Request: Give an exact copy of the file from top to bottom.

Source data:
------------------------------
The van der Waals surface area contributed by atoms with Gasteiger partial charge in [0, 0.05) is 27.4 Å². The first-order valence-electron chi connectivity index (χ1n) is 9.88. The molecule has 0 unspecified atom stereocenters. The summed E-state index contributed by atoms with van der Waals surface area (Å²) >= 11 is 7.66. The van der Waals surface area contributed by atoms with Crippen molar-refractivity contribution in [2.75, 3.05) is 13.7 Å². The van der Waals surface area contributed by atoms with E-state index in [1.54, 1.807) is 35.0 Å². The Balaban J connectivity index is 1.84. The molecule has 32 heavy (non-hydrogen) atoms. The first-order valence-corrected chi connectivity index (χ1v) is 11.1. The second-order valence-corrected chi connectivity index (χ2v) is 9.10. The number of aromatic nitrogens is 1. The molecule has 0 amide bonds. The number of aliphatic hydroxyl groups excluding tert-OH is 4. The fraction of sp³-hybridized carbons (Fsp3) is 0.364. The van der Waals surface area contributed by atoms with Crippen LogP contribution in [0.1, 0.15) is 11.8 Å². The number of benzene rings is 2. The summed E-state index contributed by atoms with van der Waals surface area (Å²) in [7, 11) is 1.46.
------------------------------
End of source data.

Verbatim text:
The van der Waals surface area contributed by atoms with Gasteiger partial charge in [0, 0.05) is 27.4 Å². The first-order valence-electron chi connectivity index (χ1n) is 9.88. The molecule has 0 unspecified atom stereocenters. The summed E-state index contributed by atoms with van der Waals surface area (Å²) >= 11 is 7.66. The van der Waals surface area contributed by atoms with Crippen molar-refractivity contribution in [2.75, 3.05) is 13.7 Å². The van der Waals surface area contributed by atoms with E-state index in [1.54, 1.807) is 35.0 Å². The Balaban J connectivity index is 1.84. The molecule has 32 heavy (non-hydrogen) atoms. The first-order valence-corrected chi connectivity index (χ1v) is 11.1. The second-order valence-corrected chi connectivity index (χ2v) is 9.10. The number of aromatic nitrogens is 1. The molecule has 0 amide bonds. The number of aliphatic hydroxyl groups excluding tert-OH is 4. The fraction of sp³-hybridized carbons (Fsp3) is 0.364. The van der Waals surface area contributed by atoms with Crippen LogP contribution in [0.1, 0.15) is 11.8 Å². The number of benzene rings is 2. The summed E-state index contributed by atoms with van der Waals surface area (Å²) in [7, 11) is 1.46.